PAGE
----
Joost is looking to sell itself and become an online video platform for cable or satellite operators, with Time Warner Cable (s twc) supposedly interested, according to an anonymously sourced article at CNET. When asked about it, a Joost rep provided us with a “we don’t comment on rumors” email.
Joost CEO Mike Volpi wrote a post on the Joost blog yesterday outlining just how shiny everything is on the site. According to the post, site traffic is up nearly five-fold since relaunching the web-based Joost.com service and there were 15 million video views in March. Volpi closes the post with:
“[N]othing, not brain-eating aliens, not cats on skateboards, and not rumors and speculation, will keep us from continuing on our mission to bring video to you over the internet. In the afterglow of the hype of our early days, we’ve had our fair share of critics, but we’re encouraged every day by the amount of feedback emails, tweets, Facebook comments and more that we receive from our fans.”
Joost was heralded as an online video messiah when it launched in 2007, one that would lead web TV into a new era. But people didn’t like downloading an app to run the thing and upstarts like Hulu (s GE) (and now YouTube (s GOOG)) stole Joost’s thunder by nabbing brand-name, premium content and creating a killer user experience. Even CBS (s cbs), which invested in Joost, re-launched its TV.com to become a rival premium content portal.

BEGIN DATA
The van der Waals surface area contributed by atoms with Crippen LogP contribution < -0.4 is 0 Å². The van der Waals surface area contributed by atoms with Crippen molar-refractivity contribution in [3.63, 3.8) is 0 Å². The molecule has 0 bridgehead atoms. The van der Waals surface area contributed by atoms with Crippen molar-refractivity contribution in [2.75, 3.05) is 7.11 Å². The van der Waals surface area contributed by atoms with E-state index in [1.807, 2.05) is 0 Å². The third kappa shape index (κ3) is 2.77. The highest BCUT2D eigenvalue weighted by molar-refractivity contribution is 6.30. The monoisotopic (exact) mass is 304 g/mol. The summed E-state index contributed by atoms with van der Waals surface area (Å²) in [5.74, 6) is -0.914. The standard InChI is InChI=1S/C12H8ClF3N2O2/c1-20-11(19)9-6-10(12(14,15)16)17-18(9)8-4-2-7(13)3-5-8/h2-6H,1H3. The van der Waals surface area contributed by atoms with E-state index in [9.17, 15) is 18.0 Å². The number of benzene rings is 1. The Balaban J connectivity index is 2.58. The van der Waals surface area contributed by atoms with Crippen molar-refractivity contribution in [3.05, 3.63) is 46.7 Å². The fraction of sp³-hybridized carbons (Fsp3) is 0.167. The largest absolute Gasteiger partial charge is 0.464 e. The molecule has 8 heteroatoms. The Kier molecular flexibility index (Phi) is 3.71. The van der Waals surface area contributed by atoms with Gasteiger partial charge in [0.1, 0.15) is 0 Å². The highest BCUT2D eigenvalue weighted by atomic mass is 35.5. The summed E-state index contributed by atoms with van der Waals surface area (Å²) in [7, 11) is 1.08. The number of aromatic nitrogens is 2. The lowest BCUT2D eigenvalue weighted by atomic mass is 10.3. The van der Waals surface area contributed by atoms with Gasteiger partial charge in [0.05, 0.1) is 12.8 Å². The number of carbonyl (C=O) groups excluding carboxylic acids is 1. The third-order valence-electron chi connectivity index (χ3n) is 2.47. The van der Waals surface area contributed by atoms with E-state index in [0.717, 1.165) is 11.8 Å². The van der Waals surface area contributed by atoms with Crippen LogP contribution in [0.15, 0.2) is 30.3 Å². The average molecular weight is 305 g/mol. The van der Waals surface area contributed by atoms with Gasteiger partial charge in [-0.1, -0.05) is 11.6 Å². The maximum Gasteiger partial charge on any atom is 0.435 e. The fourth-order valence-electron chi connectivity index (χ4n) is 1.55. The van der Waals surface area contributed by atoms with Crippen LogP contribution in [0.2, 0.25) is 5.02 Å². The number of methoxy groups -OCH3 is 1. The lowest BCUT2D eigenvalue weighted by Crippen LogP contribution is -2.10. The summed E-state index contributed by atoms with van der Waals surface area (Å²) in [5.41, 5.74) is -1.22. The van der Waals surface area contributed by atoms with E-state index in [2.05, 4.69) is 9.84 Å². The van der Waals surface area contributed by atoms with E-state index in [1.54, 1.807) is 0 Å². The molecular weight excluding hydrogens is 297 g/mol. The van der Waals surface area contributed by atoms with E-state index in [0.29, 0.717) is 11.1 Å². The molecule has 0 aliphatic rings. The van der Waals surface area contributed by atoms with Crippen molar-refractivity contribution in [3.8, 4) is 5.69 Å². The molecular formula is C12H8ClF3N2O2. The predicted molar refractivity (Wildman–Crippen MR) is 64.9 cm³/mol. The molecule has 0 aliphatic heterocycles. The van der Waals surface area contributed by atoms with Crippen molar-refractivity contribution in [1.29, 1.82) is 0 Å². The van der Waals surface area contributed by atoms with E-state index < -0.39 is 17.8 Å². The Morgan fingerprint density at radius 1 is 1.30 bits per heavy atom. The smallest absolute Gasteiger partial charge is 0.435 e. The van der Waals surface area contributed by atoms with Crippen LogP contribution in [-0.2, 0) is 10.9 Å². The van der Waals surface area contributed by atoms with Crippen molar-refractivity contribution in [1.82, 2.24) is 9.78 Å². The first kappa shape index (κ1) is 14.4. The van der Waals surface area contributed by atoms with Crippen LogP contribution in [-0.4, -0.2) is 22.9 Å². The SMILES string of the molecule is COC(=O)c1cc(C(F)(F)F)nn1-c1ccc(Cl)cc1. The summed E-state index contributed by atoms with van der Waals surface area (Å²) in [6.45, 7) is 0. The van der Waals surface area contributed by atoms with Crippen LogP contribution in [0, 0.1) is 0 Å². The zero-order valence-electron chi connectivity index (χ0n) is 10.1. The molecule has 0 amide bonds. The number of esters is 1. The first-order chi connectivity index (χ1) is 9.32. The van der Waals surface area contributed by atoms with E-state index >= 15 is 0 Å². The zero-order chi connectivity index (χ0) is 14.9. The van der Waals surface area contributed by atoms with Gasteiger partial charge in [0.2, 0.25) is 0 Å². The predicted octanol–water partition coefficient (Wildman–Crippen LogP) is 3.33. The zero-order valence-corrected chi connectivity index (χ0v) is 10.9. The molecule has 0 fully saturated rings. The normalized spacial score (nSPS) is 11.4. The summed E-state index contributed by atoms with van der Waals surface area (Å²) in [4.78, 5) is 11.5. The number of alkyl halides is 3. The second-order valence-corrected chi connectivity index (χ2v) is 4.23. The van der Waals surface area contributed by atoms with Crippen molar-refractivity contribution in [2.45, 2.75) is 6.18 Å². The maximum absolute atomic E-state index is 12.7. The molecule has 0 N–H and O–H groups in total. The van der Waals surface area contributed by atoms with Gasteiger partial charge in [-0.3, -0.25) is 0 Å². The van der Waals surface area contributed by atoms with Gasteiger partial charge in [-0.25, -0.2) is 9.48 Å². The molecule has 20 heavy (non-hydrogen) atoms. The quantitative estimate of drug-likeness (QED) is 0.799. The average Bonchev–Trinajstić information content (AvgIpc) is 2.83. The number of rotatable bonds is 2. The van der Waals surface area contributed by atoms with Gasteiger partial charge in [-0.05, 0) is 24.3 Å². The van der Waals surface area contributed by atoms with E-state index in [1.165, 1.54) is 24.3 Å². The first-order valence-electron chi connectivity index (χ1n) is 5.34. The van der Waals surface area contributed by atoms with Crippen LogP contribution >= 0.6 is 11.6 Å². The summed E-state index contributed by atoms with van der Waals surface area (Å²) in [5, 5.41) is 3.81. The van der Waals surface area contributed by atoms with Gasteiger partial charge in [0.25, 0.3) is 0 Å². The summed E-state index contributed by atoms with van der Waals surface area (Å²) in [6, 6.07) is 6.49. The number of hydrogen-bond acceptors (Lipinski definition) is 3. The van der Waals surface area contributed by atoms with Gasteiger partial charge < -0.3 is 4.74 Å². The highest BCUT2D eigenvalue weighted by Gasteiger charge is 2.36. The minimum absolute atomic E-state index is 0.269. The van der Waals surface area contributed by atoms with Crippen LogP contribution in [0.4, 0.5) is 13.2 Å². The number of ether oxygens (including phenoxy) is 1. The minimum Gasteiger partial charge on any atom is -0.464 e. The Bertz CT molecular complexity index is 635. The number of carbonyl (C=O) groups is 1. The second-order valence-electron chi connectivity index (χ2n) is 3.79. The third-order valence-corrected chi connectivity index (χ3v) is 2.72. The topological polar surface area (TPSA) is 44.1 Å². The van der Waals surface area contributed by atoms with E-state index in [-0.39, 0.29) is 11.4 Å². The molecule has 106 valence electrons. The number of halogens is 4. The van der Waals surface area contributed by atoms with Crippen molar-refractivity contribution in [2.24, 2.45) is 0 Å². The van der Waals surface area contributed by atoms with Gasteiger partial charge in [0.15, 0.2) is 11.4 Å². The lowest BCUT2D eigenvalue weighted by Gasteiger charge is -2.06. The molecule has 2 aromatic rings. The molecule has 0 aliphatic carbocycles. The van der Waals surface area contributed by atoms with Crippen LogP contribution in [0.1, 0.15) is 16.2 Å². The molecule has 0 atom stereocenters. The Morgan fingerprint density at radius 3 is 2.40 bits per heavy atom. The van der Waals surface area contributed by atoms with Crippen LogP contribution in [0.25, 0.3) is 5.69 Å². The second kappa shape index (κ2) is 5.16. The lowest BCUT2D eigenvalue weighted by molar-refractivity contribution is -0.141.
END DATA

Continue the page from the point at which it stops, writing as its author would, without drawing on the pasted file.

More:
As far as potential suitors, we know Comcast (s CMSCA) doesn’t need to buy Joost; it’s going full steam ahead with its Fancast. Though it has an agreement to use Comcast-owned thePlatform for video publishing and management, Time Warner Cable could be interested. But the Joost brand is pretty tarnished at this point, and while Joost has some content from Viacom (s VIA), CBS and Warner Bros. (s TWX), it recently lost Sony Pictures (s SNE), and doesn’t have content from Fox or NBC. So Time Warner wouldn’t be acquiring the rights to a vast online content library.
Joost needs something big in order to survive, and an acquisition by a big cable company like Time Warner could be its best bet.